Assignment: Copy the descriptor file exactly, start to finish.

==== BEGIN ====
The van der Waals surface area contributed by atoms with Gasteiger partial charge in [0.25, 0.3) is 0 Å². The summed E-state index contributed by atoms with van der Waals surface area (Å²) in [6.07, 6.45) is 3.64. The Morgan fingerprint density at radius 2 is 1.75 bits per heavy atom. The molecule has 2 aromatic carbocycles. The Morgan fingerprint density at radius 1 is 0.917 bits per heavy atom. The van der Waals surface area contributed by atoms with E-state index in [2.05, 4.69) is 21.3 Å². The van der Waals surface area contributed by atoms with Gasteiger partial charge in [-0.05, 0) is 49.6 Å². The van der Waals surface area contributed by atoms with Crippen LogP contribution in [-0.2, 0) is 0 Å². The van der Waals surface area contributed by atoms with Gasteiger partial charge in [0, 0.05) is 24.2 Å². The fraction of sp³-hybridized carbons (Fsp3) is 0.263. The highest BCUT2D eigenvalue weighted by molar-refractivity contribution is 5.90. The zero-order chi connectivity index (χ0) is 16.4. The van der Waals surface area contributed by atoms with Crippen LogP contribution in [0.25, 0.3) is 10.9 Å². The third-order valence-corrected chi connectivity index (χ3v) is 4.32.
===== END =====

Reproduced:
The van der Waals surface area contributed by atoms with Gasteiger partial charge in [0.25, 0.3) is 0 Å². The summed E-state index contributed by atoms with van der Waals surface area (Å²) in [6.07, 6.45) is 3.64. The Morgan fingerprint density at radius 2 is 1.75 bits per heavy atom. The molecule has 2 aromatic carbocycles. The Morgan fingerprint density at radius 1 is 0.917 bits per heavy atom. The van der Waals surface area contributed by atoms with E-state index in [2.05, 4.69) is 21.3 Å². The van der Waals surface area contributed by atoms with Gasteiger partial charge in [-0.05, 0) is 49.6 Å². The van der Waals surface area contributed by atoms with Crippen LogP contribution in [-0.2, 0) is 0 Å². The van der Waals surface area contributed by atoms with Gasteiger partial charge in [0, 0.05) is 24.2 Å². The fraction of sp³-hybridized carbons (Fsp3) is 0.263. The highest BCUT2D eigenvalue weighted by molar-refractivity contribution is 5.90. The zero-order chi connectivity index (χ0) is 16.4. The van der Waals surface area contributed by atoms with Crippen LogP contribution in [0.25, 0.3) is 10.9 Å². The third-order valence-corrected chi connectivity index (χ3v) is 4.32.